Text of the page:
The Depression ended, but the country was soon at war. Women assumed many of the duties formerly performed by men. They constructed sets, ran crew and created lighting designs. In the 1941-42 season, the theatre presented Clare Booth Luce’s THE WOMEN, utilizing a cast of all women. YLT casts also performed for local industry and they entertained service men at area camps to build morale during this difficult time. They also raised money for the 6th and 7th War Loan Drives. In 1944, they raised $871,900 for the War Loan Drives, receiving a Citation from Treasury Secretary Henry Morgenthau “for patriotic cooperation rendered on behalf of the War Finance Committee of York County”.
When World War II ended, YLT wanted to have a home of its own. In September, 1945, YLT’s board approved the purchase and renovation of St. Andrews Parish Recreation Hall on East Prospect Street. This building had been the former home of the York Safe and Lock Athletic Club. The renovation goal of $25,000 included a large stage, a fly gallery, generous seating, offices and a rehearsal room. This goal was not met, however, and the theatre sold the building in 1948 for $15,000, which was $4,000 more than they had paid for it. Today it is the home of the Mt. Moriah Baptist Church.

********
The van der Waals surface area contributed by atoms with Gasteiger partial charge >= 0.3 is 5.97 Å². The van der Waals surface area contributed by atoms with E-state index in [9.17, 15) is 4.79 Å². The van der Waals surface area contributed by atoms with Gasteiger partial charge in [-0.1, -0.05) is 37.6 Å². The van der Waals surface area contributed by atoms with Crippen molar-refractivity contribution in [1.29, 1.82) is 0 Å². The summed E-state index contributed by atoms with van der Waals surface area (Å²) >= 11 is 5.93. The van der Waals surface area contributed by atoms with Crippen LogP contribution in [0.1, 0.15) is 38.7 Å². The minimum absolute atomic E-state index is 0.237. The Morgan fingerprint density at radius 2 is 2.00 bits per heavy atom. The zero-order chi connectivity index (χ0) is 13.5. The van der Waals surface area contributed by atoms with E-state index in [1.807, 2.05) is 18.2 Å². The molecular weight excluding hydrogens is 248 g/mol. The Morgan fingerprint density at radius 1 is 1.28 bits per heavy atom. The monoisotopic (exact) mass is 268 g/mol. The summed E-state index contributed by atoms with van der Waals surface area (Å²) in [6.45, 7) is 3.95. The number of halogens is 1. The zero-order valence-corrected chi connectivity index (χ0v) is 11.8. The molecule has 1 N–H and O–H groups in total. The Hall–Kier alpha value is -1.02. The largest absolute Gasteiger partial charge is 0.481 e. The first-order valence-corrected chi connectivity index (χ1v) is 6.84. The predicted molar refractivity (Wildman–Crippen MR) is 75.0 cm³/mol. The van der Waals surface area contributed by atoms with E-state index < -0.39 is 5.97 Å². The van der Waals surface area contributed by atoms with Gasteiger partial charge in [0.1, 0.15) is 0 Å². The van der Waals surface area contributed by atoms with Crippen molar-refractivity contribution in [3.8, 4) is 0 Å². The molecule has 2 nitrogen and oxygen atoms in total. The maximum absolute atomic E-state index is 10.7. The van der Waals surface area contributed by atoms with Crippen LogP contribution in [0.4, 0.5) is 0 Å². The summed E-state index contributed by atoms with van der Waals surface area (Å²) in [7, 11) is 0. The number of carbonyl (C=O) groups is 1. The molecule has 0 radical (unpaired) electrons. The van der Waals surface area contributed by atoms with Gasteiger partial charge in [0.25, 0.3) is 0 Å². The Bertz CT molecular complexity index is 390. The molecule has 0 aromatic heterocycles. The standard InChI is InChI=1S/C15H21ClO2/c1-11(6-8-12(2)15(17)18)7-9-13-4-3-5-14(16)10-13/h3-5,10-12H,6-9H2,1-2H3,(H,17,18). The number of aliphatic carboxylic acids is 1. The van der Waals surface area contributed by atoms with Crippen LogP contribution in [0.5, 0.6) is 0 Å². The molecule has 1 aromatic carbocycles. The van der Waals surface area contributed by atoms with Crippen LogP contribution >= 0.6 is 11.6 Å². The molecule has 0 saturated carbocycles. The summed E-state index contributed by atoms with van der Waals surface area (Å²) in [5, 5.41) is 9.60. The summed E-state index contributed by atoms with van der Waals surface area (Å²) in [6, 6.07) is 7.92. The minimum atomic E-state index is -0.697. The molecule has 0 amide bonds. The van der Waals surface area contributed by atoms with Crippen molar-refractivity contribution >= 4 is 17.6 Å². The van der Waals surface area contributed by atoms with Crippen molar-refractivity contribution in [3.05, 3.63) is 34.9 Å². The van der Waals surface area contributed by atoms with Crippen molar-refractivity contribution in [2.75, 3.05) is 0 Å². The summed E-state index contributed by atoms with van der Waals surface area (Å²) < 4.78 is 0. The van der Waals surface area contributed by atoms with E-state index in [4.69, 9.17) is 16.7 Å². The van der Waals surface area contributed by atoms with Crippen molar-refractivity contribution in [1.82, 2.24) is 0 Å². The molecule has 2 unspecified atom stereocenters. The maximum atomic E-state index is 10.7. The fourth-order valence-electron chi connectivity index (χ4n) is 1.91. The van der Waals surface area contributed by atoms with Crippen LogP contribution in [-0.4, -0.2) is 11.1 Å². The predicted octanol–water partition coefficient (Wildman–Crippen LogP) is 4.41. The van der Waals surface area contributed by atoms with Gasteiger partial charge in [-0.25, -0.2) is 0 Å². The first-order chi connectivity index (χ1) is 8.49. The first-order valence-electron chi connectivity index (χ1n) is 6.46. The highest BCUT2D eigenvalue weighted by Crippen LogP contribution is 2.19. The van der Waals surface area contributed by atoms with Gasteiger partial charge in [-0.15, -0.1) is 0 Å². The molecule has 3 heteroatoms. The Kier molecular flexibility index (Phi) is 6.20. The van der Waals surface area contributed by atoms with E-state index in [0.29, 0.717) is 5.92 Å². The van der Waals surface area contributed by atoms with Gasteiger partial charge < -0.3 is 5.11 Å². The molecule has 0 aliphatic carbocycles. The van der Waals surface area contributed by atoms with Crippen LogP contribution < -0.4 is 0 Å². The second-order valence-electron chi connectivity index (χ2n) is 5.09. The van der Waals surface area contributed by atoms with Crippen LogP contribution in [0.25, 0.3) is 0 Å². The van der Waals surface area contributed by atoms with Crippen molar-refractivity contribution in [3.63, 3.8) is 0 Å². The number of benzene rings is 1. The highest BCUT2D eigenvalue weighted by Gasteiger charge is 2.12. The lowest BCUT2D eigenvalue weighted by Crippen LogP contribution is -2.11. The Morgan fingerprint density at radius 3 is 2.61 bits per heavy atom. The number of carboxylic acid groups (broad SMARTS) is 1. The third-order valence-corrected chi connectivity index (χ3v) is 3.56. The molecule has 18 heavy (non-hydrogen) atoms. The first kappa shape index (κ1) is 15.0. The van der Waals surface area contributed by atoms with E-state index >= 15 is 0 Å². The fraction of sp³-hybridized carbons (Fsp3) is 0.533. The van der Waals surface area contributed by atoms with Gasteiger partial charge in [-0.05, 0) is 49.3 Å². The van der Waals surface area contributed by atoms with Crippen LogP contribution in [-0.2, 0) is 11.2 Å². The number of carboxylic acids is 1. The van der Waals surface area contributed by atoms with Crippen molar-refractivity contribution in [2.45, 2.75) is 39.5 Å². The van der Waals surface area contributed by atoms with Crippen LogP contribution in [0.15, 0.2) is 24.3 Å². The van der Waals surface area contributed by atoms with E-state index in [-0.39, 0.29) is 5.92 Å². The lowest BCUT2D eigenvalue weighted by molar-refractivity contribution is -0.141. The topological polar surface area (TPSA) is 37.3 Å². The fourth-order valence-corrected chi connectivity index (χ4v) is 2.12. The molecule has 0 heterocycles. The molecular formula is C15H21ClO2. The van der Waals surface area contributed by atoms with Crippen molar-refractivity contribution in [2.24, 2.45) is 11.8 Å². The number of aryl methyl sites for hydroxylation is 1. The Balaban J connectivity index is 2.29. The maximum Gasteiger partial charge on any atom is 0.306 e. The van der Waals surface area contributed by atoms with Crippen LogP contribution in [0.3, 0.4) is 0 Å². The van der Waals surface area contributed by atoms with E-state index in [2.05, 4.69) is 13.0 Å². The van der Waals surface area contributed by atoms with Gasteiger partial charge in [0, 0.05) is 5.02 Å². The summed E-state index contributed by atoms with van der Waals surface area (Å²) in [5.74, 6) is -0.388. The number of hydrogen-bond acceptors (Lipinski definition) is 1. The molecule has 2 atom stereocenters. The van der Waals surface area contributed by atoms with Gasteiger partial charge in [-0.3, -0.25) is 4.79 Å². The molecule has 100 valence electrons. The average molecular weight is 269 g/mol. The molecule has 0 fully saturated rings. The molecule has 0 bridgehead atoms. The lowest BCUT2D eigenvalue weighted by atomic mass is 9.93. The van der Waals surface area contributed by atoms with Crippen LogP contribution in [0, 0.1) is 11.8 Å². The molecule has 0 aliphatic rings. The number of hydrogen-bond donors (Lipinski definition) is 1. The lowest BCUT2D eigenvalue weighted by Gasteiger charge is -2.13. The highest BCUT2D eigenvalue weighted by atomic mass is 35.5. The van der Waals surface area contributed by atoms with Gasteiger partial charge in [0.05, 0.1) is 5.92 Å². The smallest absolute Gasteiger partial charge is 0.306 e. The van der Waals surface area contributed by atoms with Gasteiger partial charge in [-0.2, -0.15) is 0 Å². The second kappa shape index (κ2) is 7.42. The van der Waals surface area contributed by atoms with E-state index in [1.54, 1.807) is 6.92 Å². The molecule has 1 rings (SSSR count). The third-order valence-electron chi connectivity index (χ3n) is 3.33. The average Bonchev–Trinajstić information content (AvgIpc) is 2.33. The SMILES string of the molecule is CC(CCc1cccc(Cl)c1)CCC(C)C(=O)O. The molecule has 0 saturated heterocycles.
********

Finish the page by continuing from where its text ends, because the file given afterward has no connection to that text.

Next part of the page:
Still renting space at the Phineas Davis Auditorium, YLT wanted a home of its own. In 1949, plans were made to purchase a lot on McKenzie Street. Architect J. Alfred Hamme designed plans for a single-story theatre with 400 seats, dressing rooms and prop rooms. At a cost of $50,000, the Junior League agreed to help to raise funds, but in return, they wanted to build a larger building to be shared by both organizations. The cost escalated to $100,000, and the project never materialized.